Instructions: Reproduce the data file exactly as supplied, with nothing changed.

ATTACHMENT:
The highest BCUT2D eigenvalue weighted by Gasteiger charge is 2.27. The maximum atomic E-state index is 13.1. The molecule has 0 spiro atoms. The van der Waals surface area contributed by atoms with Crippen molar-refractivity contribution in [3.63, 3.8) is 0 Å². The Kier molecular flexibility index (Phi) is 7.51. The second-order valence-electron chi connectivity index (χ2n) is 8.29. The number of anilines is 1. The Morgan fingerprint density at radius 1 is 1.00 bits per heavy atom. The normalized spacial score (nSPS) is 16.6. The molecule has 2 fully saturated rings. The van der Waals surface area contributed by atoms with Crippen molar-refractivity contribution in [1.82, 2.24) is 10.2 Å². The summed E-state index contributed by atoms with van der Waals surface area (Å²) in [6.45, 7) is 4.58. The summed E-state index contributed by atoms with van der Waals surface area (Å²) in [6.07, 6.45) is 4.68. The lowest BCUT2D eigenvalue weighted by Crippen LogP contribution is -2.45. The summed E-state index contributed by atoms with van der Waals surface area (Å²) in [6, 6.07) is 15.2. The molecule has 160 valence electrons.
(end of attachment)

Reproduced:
The highest BCUT2D eigenvalue weighted by Gasteiger charge is 2.27. The maximum atomic E-state index is 13.1. The molecule has 0 spiro atoms. The van der Waals surface area contributed by atoms with Crippen molar-refractivity contribution in [3.63, 3.8) is 0 Å². The Kier molecular flexibility index (Phi) is 7.51. The second-order valence-electron chi connectivity index (χ2n) is 8.29. The number of anilines is 1. The Morgan fingerprint density at radius 1 is 1.00 bits per heavy atom. The normalized spacial score (nSPS) is 16.6. The molecule has 2 fully saturated rings. The van der Waals surface area contributed by atoms with Crippen molar-refractivity contribution in [1.82, 2.24) is 10.2 Å². The summed E-state index contributed by atoms with van der Waals surface area (Å²) in [6.45, 7) is 4.58. The summed E-state index contributed by atoms with van der Waals surface area (Å²) in [6.07, 6.45) is 4.68. The lowest BCUT2D eigenvalue weighted by Crippen LogP contribution is -2.45. The summed E-state index contributed by atoms with van der Waals surface area (Å²) in [6, 6.07) is 15.2. The molecule has 160 valence electrons.